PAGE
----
Via Cycling News:

“In that moment, I was despairing, powerless. I was frustrated and sad, because I felt really good. I was in the group with the favourites, and I could have stayed there,” Gómez told reporters in Harrogate after the race.

“When I started to walk, I wasn’t really thinking. The adrenaline was at maximum and I must have thought if I walk a few metres it’s a few metres less to get back on.”


Gómez’s team car reached him four minutes later, and he went on to finish in 60th place. The timing of Gómez’s mechanical issue could not have been worse, as the race had just fractured, scattering the race into a few groups and pushing the line of team cars back. Colombia was also drawn into 21st position out of 25 cars, and they were forced to share a car with Chile and Uruguay, who had a rider crash behind Gómez.

(From my brief experience riding in a team car, this strung-out grouping is basically the scenario that would most thoroughly strand a rider, and there’s nothing Colombia could have done to pass 20 cars and dozens of riders get to their man in time for him to reach the break again.)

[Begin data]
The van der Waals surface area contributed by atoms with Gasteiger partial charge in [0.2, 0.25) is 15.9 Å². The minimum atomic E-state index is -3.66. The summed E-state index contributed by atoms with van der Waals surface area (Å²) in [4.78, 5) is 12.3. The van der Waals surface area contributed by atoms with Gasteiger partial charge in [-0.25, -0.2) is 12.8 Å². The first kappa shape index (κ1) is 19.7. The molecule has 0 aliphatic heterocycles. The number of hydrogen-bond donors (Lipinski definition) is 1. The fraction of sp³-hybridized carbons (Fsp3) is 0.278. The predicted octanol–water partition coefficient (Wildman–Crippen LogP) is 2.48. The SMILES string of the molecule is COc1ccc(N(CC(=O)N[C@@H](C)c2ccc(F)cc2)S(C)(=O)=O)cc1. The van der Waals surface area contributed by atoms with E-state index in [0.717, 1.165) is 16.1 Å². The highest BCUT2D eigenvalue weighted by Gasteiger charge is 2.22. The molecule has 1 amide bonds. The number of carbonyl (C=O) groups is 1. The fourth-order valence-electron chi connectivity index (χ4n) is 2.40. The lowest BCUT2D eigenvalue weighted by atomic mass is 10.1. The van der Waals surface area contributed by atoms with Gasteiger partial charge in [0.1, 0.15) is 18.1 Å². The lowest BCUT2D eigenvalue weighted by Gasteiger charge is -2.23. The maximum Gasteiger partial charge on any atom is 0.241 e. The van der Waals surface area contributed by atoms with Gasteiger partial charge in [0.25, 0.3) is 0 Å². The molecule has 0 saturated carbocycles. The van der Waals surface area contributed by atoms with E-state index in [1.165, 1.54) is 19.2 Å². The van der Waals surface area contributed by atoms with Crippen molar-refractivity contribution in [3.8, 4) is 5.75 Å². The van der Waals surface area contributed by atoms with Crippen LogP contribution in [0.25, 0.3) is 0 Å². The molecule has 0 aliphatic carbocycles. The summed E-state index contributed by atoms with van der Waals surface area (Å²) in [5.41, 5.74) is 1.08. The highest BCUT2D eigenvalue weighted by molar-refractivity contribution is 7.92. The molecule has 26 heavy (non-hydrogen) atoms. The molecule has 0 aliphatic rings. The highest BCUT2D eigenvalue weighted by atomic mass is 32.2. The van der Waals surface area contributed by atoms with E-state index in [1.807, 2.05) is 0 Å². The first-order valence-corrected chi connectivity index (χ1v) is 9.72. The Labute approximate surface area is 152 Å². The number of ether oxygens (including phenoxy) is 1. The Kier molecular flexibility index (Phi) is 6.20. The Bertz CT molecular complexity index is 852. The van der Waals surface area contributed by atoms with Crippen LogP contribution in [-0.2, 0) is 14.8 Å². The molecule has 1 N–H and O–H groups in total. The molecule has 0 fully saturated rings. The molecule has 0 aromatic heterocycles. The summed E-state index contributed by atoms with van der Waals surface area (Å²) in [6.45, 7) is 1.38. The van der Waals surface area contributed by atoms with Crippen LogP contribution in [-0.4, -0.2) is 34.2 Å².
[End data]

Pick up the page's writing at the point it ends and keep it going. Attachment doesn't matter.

The Colombian team has lodged a complaint with the UCI over the absence of the four neutral Shimano service cars and four motorbikes that could have fixed Gómez’s bike. Longtime pro cyclist Iljo Keisse also noted the poor organization of cars in the peloton.


Gómez crossed the line in good spirits, almost 17 minutes behind the winner: Quinn Simmons who won by 56 seconds after a dominant long-range solo attack.